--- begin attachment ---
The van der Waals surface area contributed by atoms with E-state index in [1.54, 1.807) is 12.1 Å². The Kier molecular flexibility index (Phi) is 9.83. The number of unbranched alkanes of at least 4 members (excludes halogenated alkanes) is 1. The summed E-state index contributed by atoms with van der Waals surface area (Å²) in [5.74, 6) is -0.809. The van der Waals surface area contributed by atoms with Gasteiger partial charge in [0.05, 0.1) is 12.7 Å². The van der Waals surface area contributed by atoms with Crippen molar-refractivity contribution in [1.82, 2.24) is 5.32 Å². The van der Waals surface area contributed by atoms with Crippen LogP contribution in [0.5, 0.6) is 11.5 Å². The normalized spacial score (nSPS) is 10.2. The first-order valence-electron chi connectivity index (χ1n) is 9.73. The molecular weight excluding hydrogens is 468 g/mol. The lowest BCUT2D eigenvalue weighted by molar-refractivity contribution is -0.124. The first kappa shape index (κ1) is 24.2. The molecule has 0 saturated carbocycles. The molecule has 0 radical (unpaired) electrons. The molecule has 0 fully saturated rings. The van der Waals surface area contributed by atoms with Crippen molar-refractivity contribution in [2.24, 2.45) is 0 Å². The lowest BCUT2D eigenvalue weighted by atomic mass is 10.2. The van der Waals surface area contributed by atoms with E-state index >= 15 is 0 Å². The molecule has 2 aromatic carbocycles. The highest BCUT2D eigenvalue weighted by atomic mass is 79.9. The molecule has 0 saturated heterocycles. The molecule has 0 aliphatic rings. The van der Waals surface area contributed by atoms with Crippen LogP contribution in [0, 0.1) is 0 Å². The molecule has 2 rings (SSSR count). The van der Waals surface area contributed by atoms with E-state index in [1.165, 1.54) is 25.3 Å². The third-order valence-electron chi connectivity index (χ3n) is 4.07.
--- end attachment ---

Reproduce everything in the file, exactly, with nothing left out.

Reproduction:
The van der Waals surface area contributed by atoms with E-state index in [1.54, 1.807) is 12.1 Å². The Kier molecular flexibility index (Phi) is 9.83. The number of unbranched alkanes of at least 4 members (excludes halogenated alkanes) is 1. The summed E-state index contributed by atoms with van der Waals surface area (Å²) in [5.74, 6) is -0.809. The van der Waals surface area contributed by atoms with Gasteiger partial charge in [0.05, 0.1) is 12.7 Å². The van der Waals surface area contributed by atoms with Crippen molar-refractivity contribution in [1.82, 2.24) is 5.32 Å². The van der Waals surface area contributed by atoms with Crippen LogP contribution in [0.5, 0.6) is 11.5 Å². The normalized spacial score (nSPS) is 10.2. The first-order valence-electron chi connectivity index (χ1n) is 9.73. The molecular weight excluding hydrogens is 468 g/mol. The lowest BCUT2D eigenvalue weighted by molar-refractivity contribution is -0.124. The first kappa shape index (κ1) is 24.2. The molecule has 0 saturated carbocycles. The molecule has 0 radical (unpaired) electrons. The molecule has 0 fully saturated rings. The van der Waals surface area contributed by atoms with Crippen molar-refractivity contribution in [2.24, 2.45) is 0 Å². The lowest BCUT2D eigenvalue weighted by atomic mass is 10.2. The van der Waals surface area contributed by atoms with E-state index >= 15 is 0 Å². The molecule has 2 aromatic carbocycles. The highest BCUT2D eigenvalue weighted by atomic mass is 79.9. The molecule has 0 saturated heterocycles. The molecule has 0 aliphatic rings. The van der Waals surface area contributed by atoms with Crippen LogP contribution in [0, 0.1) is 0 Å². The molecule has 2 rings (SSSR count). The van der Waals surface area contributed by atoms with E-state index in [1.165, 1.54) is 25.3 Å². The third-order valence-electron chi connectivity index (χ3n) is 4.07.